Judged solely on its ability to make yours truly mutter aloud in repeated, involuntary, expletive-filled disbelief, tonight’s meeting between Texan dive bomber Omar Figueroa, Jr. and the frankly indestructible Nihito Arakawa is clearly the fight of 2013, and one of a handful I’ve ever seen deliver such sustained action at such an exhausting, harrowing pace. I’ve watched a lot of boxing in the last five years. Perhaps too much. I’ve seen far higher skilled combatants achieve their slices of rare air for an immortal moment. I’ve seen displays of will and perseverance so incredible or improbable that they practically shame me. That’s the nature of boxing. Its ability to produce the shocking and transcendent at the least expected moment is a big part of why its fans are so committed, and why we endure the slings of business as usual and the arrows of media/general public opinion and always come back for more.
For thirty-six minutes tonight, Figueroa threw everything in his considerable arsenal at a possibly bionic opponent, landing over and over, cleanly to the head, devastatingly to the body, rocking him, dropping him, though never definitively, and never slowing him. If Nihito Arakawa – unknown to me before tonight – had half the punching power of his on the rise opponent, he might have bisected him like the buzz saw his attack resembles. But he doesn’t, and so his will, and his opponent’s skill, each in sinister perfect proportion to the other, would have to suffice. For thirty-six minutes, these two young men beat the living hell out of each other, rarely stopping to acknowledge a mutually assured deluge of landed blows that would knock me or you out immediately, barely even stopping to take a breath. After each round, they’d smile and nod and touch gloves before heading to their corners. It was exhilarating, and confounding.
The two didn’t even noticeably slow down until the tenth round. By then, I’d wanted it to be over. The sheer wash of numbers (2000+ total punches, Figueroa’s 60% connect rate, more body shots than I thought a human could absorb) had given way to the weight of mortal thoughts, and the only thing it seemed that was left for them to prove was the one thing no respectful fight fan truly wants to see settled, that unspoken warrior willingness to go out on his shield. On they battled, into the championship rounds, jackhammering the body, trading turns on the offensive, a half dozen times or more per round. The announcers were speechless. The crowd was a sustained roar. I sat on my couch, clutching a beer bottle now empty for at least ten minutes, riveted. I had gone from ecstasy to disbelief and back, a couple of times at least.
Mercifully, the final bell rang. The two had sped toward it like skiers approaching a cliff, but then, happily, it was over. Figueroa raised his probably broken hand, not in jubilation but in affirmation, and the two embraced, as fighters do. Arakawa, unbowed, looked like he was wearing an Alfred E. Neuman Halloween mask. Figueroa looked like a workman had taken time out from painting a barn to gift him a wide red swath down the middle of his face. The crowd in San Antonio, in full throated upheaval all night, was now fidgety on its feet, a mixture of admiration, appreciation and relief starting to settle in. The wide decision victory for the hometown boy was entirely correct and also beside the point. This was a page for the history books – a mid-card fight, a sleeper with potential, now one of the greats, truly transcendent for what it was.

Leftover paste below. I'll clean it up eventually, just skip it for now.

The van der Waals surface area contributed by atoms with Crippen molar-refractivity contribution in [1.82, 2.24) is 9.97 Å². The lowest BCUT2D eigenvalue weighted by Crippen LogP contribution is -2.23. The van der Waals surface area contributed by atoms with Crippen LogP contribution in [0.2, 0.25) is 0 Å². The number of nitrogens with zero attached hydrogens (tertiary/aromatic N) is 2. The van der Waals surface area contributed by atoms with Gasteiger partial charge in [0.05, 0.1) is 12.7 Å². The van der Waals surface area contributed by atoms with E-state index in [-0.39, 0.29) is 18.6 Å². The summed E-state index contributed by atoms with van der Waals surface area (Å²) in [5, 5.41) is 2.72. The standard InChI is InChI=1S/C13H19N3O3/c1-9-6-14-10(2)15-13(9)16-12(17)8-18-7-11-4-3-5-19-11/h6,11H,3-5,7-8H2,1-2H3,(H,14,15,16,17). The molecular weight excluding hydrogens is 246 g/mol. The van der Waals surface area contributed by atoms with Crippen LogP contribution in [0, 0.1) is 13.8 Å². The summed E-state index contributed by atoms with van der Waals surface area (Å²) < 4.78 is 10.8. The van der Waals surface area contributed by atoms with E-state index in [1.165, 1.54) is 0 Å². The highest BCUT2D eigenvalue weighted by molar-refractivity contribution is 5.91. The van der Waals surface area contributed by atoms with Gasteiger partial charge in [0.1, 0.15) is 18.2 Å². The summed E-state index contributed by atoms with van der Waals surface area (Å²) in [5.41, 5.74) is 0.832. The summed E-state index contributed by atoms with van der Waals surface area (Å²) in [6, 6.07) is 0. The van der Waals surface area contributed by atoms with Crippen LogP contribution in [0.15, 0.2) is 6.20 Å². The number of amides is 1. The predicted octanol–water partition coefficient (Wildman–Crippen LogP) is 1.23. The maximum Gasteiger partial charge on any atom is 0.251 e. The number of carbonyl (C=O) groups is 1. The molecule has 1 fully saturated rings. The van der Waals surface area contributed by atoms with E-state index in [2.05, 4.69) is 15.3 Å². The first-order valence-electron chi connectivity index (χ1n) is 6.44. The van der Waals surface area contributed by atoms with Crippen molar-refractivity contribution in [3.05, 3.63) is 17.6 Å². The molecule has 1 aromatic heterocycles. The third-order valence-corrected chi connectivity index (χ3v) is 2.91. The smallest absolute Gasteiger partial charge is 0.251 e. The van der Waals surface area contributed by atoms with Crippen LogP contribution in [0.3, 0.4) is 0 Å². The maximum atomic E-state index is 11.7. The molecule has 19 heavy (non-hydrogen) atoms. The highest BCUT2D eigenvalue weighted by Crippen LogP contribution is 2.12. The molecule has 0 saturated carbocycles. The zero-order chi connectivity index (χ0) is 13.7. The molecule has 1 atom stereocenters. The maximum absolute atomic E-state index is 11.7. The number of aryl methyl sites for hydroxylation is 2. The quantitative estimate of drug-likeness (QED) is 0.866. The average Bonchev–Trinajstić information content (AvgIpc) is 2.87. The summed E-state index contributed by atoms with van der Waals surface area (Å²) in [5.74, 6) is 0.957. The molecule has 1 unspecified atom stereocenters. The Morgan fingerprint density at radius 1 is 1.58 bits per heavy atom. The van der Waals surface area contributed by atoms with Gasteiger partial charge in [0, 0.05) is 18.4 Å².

It takes a heckuva lot of drama, after all, for a technically one-sided decision to so convincingly steal the thunder of both a potential star turn (prospect Keith Thurman being sorely tested for the first time in his pro career and rising to the occasion with a 10th-round KO of rugged Diego Chaves) and the classic boxing storylines of the pug on the rise intersecting with the villain running out of time. When the aforementioned pug, Jesus Soto Karass, now rededicated to the sport and his young family, knocked out the aforementioned black hat, busted PED cheat and frustratingly talented underachiever Andre Berto, a minute into the 12th round, it sealed “Knockout Kings II” as one of the great boxing cards of recent years. By then I imagine Omar Figueroa and Nihito Arakawa were probably lying in their respective beds, quite possibly hospital beds, hopefully asleep in some measure of comfort and contentment. I hope so. I hope they are as satisfied at their performances as I am amazed by them.
I try not to sidestep or run from the contradictions inherent in being a boxing fan. I know they’re there. I endeavor to always respect these courageous athletes, and the “fight game” to which they dedicate themselves with a commitment most others don’t approach and can’t touch. Its rich, surpassing history is honestly what first drew me to boxing. Now I get to watch fresh chapters being written every weekend. Some nights, to be honest, it’s boring. Some nights, it’s oh so sublime. There were moments during “Knockout Kings II” so sublime that they threatened to cross over into ridiculousness. It was definitely never boring. At the end of a week when we lost IBHOF’er Emile Griffith, a master ring technician and gentleman who is sadly best known for having killed a man from injuries sustained in the ring, I’ll admit I vacillated watching tonight’s co-feature, which was almost certainly the 2013 fight of the year. It’s the sweet science, but it’s also brutal business. You have to accept this fact, and your complicity in it, as the price of admission. I’ve watched a lot of boxing in the last five years. Perhaps too much. I keep coming back. Tonight, for ten or so minutes, it really was almost too much for me.